In a cramped high-rise office in Hong Kong’s ritziest shopping district, -private investigator Ted Kavowras sits in front of a display of prosthetic disguises as he shares tales of China’s fake factories.
Mr Kavowras is a former New York City policeman who investigates counterfeiting on behalf of -foreign companies. He leads a team of expatriates who pose as buyers, visiting factories suspected of infringing on his clients’ intellectual property.
Armed with both artificial beards and front companies to conceal his identity, Kavowras has uncovered some unusual items in his investigations, including a knock-off of a patented mock penis that can be filled with fake urine to fool drug tests.
China is well-known as a major counterfeiting hub. According to the World Customs Organisation, 75 per cent of counterfeit goods seized worldwide in 2008 to 2010 came from China.
Customs data from the US for 2012 shows that 84 per cent of confiscated fakes were from China and Hong Kong.
Mr Kavowras and other investigators and lawyers say China’s legal system – particularly its civil courts – has made major strides in enforcing trademark rights. However, online sales networks, ever-adapting counterfeiters and a lack of criminal prosecutions continue to pose problems.
Production of fake goods, centred in the southern province of Guangdong, is as big as ever. Counterfeit production happens in proximity to legitimate local industries – sometimes even in the same factory, which allows the fake manufacturer to feed off the same supply chains.
“Every year you have better enforcement of laws, but you get more and more professional counterfeiters,” says Doug Clark, a Hong Kong lawyer specialising in intellectual property issues.
As enforcement rises, forgers have become wary of outsiders. Some no longer keep their products on site and refuse to do business with people they do not know personally, says Mr Clark. They will not give out free samples to potential buyers, requiring investigators pretending to be business partners to make expensive purchases to acquire evidence.
Mr Kavowras says he has enjoyed success over the past five years by hiring public notaries to accompany him on factory visits. Playing the part of an extrovert businessman, he poses with factory employees for photographs in front of stolen moulds and fake merchandise. If documented by at least two public notaries, the photographs, as well as goods that change hands, become admissible as evidence in Chinese courts and a boon to civil and even criminal litigation.
In response, some factories refuse to meet more than two people to discuss deals, meaning that an investigator and two notaries cannot get in the same room with a counterfeiter, says Mr Clark.
The shift of sales online further complicates enforcement. Counterfeiters send small shipments via courier to single domestic and foreign buyers, eliminating middlemen and traceable shipping containers.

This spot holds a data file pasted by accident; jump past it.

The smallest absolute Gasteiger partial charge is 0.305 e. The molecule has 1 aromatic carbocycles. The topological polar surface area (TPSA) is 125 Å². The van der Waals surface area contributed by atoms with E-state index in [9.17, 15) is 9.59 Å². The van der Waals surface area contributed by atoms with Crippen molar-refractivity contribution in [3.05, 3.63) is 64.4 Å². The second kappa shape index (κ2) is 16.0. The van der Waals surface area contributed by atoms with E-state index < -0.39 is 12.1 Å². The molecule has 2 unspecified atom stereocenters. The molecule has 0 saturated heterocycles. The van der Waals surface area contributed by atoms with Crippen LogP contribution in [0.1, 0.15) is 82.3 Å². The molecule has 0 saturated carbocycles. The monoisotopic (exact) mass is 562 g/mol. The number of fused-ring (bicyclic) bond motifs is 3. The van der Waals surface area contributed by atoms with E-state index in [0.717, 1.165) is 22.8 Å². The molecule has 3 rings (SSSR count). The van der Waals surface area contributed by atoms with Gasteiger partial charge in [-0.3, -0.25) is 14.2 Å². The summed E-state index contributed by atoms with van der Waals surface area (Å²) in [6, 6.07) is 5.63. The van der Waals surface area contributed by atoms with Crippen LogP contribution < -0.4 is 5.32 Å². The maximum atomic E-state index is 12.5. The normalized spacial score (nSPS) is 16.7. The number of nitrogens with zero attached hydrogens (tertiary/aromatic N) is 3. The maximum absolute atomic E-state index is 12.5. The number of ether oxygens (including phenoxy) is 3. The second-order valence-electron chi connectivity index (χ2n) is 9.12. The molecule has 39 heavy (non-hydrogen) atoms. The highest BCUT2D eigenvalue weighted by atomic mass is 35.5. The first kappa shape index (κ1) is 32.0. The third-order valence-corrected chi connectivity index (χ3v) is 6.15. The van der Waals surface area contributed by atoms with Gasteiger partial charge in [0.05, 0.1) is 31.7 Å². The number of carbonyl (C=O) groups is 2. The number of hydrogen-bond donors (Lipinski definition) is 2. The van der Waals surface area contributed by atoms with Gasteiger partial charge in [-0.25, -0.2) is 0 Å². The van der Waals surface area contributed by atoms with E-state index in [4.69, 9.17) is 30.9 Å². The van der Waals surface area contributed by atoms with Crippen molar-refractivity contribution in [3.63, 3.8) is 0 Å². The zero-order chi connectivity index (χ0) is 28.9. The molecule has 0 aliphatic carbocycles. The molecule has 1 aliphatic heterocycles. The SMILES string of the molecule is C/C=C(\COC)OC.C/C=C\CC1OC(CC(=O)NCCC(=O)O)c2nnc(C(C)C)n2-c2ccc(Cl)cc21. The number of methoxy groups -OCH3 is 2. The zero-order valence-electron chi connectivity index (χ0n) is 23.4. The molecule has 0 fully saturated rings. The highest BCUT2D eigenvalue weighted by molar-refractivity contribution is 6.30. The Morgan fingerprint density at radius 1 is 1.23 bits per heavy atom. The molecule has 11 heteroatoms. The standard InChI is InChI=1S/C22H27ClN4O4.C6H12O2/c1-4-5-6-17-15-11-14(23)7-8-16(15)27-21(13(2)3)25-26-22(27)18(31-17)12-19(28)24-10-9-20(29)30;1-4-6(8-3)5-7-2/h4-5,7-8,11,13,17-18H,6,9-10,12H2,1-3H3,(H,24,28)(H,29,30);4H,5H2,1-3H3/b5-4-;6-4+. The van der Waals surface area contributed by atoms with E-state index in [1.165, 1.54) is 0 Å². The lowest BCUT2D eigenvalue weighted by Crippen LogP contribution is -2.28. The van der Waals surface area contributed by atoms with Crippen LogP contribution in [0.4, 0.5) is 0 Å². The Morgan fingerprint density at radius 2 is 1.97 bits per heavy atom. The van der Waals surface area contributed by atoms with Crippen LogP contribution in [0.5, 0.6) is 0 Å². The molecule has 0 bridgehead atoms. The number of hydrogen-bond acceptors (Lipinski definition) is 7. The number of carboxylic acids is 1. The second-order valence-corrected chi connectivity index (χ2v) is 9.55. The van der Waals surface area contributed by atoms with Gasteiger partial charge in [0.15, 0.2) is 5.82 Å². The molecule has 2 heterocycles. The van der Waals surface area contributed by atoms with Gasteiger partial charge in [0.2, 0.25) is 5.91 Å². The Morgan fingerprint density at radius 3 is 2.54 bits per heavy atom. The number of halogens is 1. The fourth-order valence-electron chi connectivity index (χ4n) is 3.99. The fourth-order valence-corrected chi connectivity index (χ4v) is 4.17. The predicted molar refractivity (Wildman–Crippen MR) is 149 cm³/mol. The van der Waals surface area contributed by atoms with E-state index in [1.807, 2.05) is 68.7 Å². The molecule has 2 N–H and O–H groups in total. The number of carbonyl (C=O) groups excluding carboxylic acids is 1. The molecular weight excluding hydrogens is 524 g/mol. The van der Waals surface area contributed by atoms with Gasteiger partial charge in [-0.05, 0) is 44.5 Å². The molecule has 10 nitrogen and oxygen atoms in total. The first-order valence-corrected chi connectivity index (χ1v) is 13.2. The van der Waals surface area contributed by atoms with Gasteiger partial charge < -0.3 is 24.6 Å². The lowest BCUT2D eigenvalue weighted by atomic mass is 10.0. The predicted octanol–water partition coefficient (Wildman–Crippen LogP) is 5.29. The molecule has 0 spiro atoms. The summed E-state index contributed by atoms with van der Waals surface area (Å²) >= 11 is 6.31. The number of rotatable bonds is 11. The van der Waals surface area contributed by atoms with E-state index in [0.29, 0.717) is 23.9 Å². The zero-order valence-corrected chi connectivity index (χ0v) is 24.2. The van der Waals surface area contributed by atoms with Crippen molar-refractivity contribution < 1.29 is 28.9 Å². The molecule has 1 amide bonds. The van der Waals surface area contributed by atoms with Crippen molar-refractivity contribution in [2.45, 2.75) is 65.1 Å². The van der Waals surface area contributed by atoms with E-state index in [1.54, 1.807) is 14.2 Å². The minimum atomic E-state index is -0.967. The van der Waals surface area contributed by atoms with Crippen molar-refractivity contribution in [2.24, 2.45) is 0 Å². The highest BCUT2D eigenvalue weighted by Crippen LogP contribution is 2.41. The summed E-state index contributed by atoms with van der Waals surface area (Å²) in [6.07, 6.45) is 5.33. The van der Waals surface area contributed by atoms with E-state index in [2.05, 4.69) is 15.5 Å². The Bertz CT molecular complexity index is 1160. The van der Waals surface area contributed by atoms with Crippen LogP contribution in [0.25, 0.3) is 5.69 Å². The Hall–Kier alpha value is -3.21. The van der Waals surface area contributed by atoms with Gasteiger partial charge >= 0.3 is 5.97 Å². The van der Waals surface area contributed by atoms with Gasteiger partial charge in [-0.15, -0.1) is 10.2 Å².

While no surveys exist on the scale of the current online infringement problem, Chinese internet company Alibaba said it took down 87m ‘allegedly IP-infringing’ product listings from its online marketplace Taobao last year.
“In the old days, we would bust a warehouse full of fakes in Los Angeles or Dallas or Miami or New York,” recalls Rob Holmes, a Dallas-based investigator of online infringement. “Now, because of how good the logistics are out of China they ship one [item] at a time.”
This atomisation of counterfeit shipments makes infringers much harder to find. As a corollary, it has also made anti-counterfeiting work somewhat safer, at least for lawyers in the US.
“Back in the old days, Canal Street, Chinatown, it was like the Wild West,” recalls Brian Brokate, a New York attorney. “You went down there to do a seizure, mobs would form. There was always a concern that somebody was going to pull a gun.
“I remember somebody setting off a low-level explosive,” he continued. “There was a lawyer down there: he was actually stabbed.”
Perhaps the most entrenched problem in fighting counterfeiting in China is the country’s reliance on administrative enforcement and prohibitive thresholds for criminal liability, experts say.
Unless police can prove sales or inventory above a certain amount – Rmb50,000 for producers and Rmb150,000 for traders, according to a report issued by the International AntiCounterfeiting Coalition – infringers are subject only to fines, not imprisonment.
Since just proving that a counterfeiter has passed a criminal threshold can eat up precious investigative resources, such requirements sometimes cause police to look the other way. Without imprisonment as a deterrent, even fined counterfeiters are likely to set up shop again. In the absence of increased criminal enforcement, the industry is likely to remain entrenched, says Mr Clark.
According to Mr Holmes, the Texas investigator, it is also important to note where a lot of the demand is coming from – developed nations like the US.
“China isn’t going to make anything we don’t ask for,” he says. Mr Holmes describes neighbourhood -parties in the Dallas suburbs at which soccer mums sell counterfeit handbags bought online. “I talk about what I call the desperate housewives. They are the new face of modern crime.”
中国作为一个主要造假中心早已名声在外。来自世界海关组织(World Customs Organisation)的数据显示，2006至2010年间，全球范围内查获的假货有75%产自中国。